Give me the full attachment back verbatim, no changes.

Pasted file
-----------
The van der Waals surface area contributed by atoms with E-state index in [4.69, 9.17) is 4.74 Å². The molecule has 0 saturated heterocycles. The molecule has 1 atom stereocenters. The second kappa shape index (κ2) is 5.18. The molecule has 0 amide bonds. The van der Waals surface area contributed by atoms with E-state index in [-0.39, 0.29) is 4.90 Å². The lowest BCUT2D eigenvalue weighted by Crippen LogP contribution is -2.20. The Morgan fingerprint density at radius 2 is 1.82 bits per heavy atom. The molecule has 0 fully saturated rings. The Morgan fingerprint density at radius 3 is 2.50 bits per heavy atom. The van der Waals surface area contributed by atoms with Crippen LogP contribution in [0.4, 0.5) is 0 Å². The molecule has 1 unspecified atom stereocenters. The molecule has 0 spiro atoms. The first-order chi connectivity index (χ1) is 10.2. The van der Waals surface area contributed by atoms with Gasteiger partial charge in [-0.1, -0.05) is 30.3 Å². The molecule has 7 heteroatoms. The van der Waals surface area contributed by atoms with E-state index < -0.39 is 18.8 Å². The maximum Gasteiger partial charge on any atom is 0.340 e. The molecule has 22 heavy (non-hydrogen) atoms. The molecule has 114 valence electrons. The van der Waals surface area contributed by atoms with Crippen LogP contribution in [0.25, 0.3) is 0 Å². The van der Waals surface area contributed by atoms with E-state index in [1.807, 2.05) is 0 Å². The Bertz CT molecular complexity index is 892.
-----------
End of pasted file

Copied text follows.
The van der Waals surface area contributed by atoms with E-state index in [4.69, 9.17) is 4.74 Å². The molecule has 0 saturated heterocycles. The molecule has 1 atom stereocenters. The second kappa shape index (κ2) is 5.18. The molecule has 0 amide bonds. The van der Waals surface area contributed by atoms with E-state index in [-0.39, 0.29) is 4.90 Å². The lowest BCUT2D eigenvalue weighted by Crippen LogP contribution is -2.20. The Morgan fingerprint density at radius 2 is 1.82 bits per heavy atom. The molecule has 0 fully saturated rings. The Morgan fingerprint density at radius 3 is 2.50 bits per heavy atom. The van der Waals surface area contributed by atoms with Crippen LogP contribution in [0.4, 0.5) is 0 Å². The molecule has 1 unspecified atom stereocenters. The molecule has 0 spiro atoms. The first-order chi connectivity index (χ1) is 10.2. The van der Waals surface area contributed by atoms with Gasteiger partial charge in [-0.1, -0.05) is 30.3 Å². The molecule has 7 heteroatoms. The van der Waals surface area contributed by atoms with E-state index < -0.39 is 18.8 Å². The maximum Gasteiger partial charge on any atom is 0.340 e. The molecule has 22 heavy (non-hydrogen) atoms. The molecule has 114 valence electrons. The van der Waals surface area contributed by atoms with Crippen LogP contribution in [0.25, 0.3) is 0 Å². The van der Waals surface area contributed by atoms with E-state index in [1.807, 2.05) is 0 Å². The Bertz CT molecular complexity index is 892.